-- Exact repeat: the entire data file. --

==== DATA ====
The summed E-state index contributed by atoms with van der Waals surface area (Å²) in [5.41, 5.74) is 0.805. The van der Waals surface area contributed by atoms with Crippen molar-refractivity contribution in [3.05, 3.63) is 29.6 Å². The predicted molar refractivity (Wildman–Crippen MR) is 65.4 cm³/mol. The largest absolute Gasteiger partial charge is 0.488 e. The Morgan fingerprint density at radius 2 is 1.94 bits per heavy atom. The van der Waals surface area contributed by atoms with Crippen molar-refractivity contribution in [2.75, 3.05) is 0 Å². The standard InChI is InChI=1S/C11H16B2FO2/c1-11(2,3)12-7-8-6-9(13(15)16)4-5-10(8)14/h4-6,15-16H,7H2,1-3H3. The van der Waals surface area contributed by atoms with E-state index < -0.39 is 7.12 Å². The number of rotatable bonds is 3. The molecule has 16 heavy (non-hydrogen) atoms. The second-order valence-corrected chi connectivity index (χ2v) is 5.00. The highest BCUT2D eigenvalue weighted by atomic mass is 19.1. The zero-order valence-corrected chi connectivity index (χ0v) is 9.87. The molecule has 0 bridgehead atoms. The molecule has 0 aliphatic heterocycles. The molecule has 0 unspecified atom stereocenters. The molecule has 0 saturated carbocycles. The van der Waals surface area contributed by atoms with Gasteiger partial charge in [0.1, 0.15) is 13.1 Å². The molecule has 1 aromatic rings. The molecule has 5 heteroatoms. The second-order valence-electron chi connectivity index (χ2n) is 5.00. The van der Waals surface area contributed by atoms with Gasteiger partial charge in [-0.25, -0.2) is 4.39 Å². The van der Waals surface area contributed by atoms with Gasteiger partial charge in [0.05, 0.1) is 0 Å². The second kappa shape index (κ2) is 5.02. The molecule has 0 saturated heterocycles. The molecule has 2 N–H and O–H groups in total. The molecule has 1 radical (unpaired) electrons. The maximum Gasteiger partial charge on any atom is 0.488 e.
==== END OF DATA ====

The summed E-state index contributed by atoms with van der Waals surface area (Å²) in [5.41, 5.74) is 0.805. The van der Waals surface area contributed by atoms with Crippen molar-refractivity contribution in [3.05, 3.63) is 29.6 Å². The predicted molar refractivity (Wildman–Crippen MR) is 65.4 cm³/mol. The largest absolute Gasteiger partial charge is 0.488 e. The Morgan fingerprint density at radius 2 is 1.94 bits per heavy atom. The van der Waals surface area contributed by atoms with Crippen molar-refractivity contribution in [2.75, 3.05) is 0 Å². The standard InChI is InChI=1S/C11H16B2FO2/c1-11(2,3)12-7-8-6-9(13(15)16)4-5-10(8)14/h4-6,15-16H,7H2,1-3H3. The van der Waals surface area contributed by atoms with E-state index < -0.39 is 7.12 Å². The number of rotatable bonds is 3. The molecule has 16 heavy (non-hydrogen) atoms. The second-order valence-corrected chi connectivity index (χ2v) is 5.00. The highest BCUT2D eigenvalue weighted by atomic mass is 19.1. The zero-order valence-corrected chi connectivity index (χ0v) is 9.87. The molecule has 0 bridgehead atoms. The molecule has 0 aliphatic heterocycles. The molecule has 0 unspecified atom stereocenters. The molecule has 0 saturated carbocycles. The van der Waals surface area contributed by atoms with Gasteiger partial charge in [0.1, 0.15) is 13.1 Å². The molecule has 1 aromatic rings. The molecule has 5 heteroatoms. The second-order valence-electron chi connectivity index (χ2n) is 5.00. The van der Waals surface area contributed by atoms with Gasteiger partial charge in [-0.25, -0.2) is 4.39 Å². The van der Waals surface area contributed by atoms with Gasteiger partial charge in [0.05, 0.1) is 0 Å². The second kappa shape index (κ2) is 5.02. The molecule has 0 saturated heterocycles. The molecule has 2 N–H and O–H groups in total. The molecule has 1 radical (unpaired) electrons. The maximum Gasteiger partial charge on any atom is 0.488 e.